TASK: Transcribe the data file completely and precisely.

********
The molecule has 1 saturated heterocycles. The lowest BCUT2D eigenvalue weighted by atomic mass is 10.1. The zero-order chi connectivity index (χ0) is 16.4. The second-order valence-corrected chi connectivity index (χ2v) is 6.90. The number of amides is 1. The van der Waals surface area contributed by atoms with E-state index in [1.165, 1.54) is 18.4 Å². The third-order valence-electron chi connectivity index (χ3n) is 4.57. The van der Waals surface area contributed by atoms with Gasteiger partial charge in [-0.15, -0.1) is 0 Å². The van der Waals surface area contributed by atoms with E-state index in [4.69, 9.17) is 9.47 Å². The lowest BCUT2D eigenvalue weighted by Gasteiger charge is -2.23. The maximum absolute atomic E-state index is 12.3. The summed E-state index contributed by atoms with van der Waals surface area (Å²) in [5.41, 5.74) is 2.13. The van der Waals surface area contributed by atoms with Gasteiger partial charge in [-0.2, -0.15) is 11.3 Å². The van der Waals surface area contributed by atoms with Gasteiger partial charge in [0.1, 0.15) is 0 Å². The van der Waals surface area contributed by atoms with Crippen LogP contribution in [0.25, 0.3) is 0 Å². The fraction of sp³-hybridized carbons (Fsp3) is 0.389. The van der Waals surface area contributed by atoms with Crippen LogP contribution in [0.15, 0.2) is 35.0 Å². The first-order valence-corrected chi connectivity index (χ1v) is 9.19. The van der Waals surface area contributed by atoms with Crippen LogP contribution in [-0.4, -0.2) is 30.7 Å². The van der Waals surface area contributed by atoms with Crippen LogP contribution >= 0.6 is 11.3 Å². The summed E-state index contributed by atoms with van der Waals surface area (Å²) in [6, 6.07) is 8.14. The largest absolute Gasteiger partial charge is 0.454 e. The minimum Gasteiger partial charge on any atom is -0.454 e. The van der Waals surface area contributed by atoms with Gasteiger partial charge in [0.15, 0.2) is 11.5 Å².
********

The molecule has 1 saturated heterocycles. The lowest BCUT2D eigenvalue weighted by atomic mass is 10.1. The zero-order chi connectivity index (χ0) is 16.4. The second-order valence-corrected chi connectivity index (χ2v) is 6.90. The number of amides is 1. The van der Waals surface area contributed by atoms with E-state index in [1.165, 1.54) is 18.4 Å². The third-order valence-electron chi connectivity index (χ3n) is 4.57. The van der Waals surface area contributed by atoms with Gasteiger partial charge in [-0.15, -0.1) is 0 Å². The van der Waals surface area contributed by atoms with E-state index in [4.69, 9.17) is 9.47 Å². The lowest BCUT2D eigenvalue weighted by Gasteiger charge is -2.23. The maximum absolute atomic E-state index is 12.3. The summed E-state index contributed by atoms with van der Waals surface area (Å²) in [5.41, 5.74) is 2.13. The van der Waals surface area contributed by atoms with Gasteiger partial charge in [-0.2, -0.15) is 11.3 Å². The van der Waals surface area contributed by atoms with Gasteiger partial charge in [0.1, 0.15) is 0 Å². The van der Waals surface area contributed by atoms with Crippen LogP contribution in [0.25, 0.3) is 0 Å². The fraction of sp³-hybridized carbons (Fsp3) is 0.389. The van der Waals surface area contributed by atoms with Crippen LogP contribution in [0.15, 0.2) is 35.0 Å². The first-order valence-corrected chi connectivity index (χ1v) is 9.19. The van der Waals surface area contributed by atoms with Crippen LogP contribution in [-0.4, -0.2) is 30.7 Å². The van der Waals surface area contributed by atoms with Crippen LogP contribution >= 0.6 is 11.3 Å². The summed E-state index contributed by atoms with van der Waals surface area (Å²) in [6, 6.07) is 8.14. The largest absolute Gasteiger partial charge is 0.454 e. The minimum Gasteiger partial charge on any atom is -0.454 e. The van der Waals surface area contributed by atoms with Gasteiger partial charge in [0.15, 0.2) is 11.5 Å².